What does it mean to be a full stack engineer?
Can I call myself a full stack engineer if I’m better at one side than the other? What if I have a preference for one over the other? Do I have to know everything?
Here we’re going to uncover the truth of being a full stack dev. Let’s dig in.
First, at a basic level, this is what a full stack engineer will be working on.
You have to know how to build out front end code. You’ll want to be familiar with Angular, React, Vue, or other frameworks/libraries.
You have to know how to build out back end code, using Node.js, an Apache server, Rails, Python, or other frameworks/environments.
You need to be able to save your data. Have some foundational knowledge about databases such as SQL, MySQL, Postgres, or other database management systems.
Be able to write test cases for the front end, back end, and your database. Write test cases to ensure that everything works in unison, whether it’s end to end, integration or unit test cases.
Be able to bring it all to production. That might mean deployment or having a pipeline. Ultimately, you need to be able to provide the solution from end to end.
Be a jack of all trades and do a little of everything.
That’s what a full stack engineer is like. So, what are the expectations? And more importantly, what’s the reality?
This probably isn’t news to you, but everyone is better than you at something.
But guess what else? Everyone is worse than you at something, too.
The goal is to find that line – where does your imposter syndrome kick you to, and from there, can you take a look at the other side? Can you try to see the full picture?
Maybe someone is really good at front end and back end, but their database skills are shabby.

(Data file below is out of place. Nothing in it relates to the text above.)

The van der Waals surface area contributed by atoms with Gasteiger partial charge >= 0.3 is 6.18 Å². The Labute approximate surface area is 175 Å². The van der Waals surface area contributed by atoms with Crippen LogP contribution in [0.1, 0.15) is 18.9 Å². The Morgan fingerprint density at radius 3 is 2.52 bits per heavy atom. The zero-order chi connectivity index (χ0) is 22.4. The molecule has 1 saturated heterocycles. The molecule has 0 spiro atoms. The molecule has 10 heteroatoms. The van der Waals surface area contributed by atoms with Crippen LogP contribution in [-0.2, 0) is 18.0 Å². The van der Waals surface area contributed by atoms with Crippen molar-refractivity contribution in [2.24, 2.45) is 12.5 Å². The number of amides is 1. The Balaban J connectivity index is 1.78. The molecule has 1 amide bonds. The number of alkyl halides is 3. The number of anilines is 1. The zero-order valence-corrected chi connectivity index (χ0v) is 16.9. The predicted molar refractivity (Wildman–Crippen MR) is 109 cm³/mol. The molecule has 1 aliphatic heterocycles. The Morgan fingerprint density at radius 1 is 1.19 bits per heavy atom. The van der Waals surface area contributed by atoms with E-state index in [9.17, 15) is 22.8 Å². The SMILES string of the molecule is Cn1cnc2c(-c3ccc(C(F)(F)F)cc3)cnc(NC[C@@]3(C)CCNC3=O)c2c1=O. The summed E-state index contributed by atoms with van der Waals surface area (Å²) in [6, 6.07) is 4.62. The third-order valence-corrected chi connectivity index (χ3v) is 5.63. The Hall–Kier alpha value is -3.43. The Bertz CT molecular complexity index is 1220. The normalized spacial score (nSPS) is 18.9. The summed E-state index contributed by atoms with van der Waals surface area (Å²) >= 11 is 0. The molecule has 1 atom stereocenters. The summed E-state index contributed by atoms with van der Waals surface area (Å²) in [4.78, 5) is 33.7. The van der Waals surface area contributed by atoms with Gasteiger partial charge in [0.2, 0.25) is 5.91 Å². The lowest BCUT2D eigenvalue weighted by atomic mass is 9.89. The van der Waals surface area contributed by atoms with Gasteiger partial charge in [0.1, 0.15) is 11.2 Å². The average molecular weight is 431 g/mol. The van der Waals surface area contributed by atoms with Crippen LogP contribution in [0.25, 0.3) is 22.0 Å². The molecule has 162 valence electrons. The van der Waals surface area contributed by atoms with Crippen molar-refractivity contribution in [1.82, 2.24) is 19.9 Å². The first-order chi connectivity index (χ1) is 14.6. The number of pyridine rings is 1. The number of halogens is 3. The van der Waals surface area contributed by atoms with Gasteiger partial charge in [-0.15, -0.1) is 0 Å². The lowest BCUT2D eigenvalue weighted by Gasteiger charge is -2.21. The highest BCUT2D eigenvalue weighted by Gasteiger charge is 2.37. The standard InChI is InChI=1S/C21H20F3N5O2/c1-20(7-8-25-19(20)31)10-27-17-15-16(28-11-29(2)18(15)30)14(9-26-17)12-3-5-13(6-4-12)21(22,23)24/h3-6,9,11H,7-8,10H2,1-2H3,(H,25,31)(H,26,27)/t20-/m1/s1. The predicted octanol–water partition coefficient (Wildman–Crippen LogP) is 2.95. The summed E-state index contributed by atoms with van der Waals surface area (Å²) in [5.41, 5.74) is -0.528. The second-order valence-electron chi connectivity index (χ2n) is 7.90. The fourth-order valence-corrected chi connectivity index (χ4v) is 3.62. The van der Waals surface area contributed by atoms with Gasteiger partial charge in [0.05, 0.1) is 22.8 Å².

Reality is not always what you think it is.
This is when imposter syndrome can really rear its ugly head.
All devs feel this way, and this is the prime reason. We’ll touch more on imposter syndrome later, but just know it’s at play here – and imposter syndrome is not reality.
Afraid not. Reality check – you must explore outside of work. Dabble in side projects, explore, and keep learning.
Know that you have to fail (and it’s ok!), fail outside of work, and take the time to learn outside of work to amplify your career trajectory.
Don’t want to do that?
That’s fine – you can still be a good developer, but perhaps not great. To take it to the next level, learning outside of work will need to come into play.
Nope. There are projected 1.4 million jobs in the next two years and only 400,000 CS degrees coming out of college. That’s about a 1 million job difference.
And truthfully here, some of the best programmers I know are self-taught.
The reality is, experience can sometimes dictate this.
But more often than not, it’s more about how you learn for yourself and putting in the time to do so.
Remember, the faster you fail, the faster you learn.
Did you chuckle about that, too?
Sometimes you do climb the ladder because of dumb luck or good timing. But most of the time, you won’t climb the ladder just from writing beautiful code.
You climb the ladder because you provide value. That is what drives your salary and your promotions.
Learn how you can best provide value in your environment, and do that.
It could be leadership, writing code, setting standards, going to extra meetings, etc. All the extra things you do will provide value.
You know what it means to be a full stack engineer. You know the expectations and reality in some of the aspects of being a full stack engineer. Don’t meet the expectations, rise to reality.
Want help accelerating your coding career around being a full stack dev? Head over to Coding Career Fastlane: https://codingcareerfastlane.com/.
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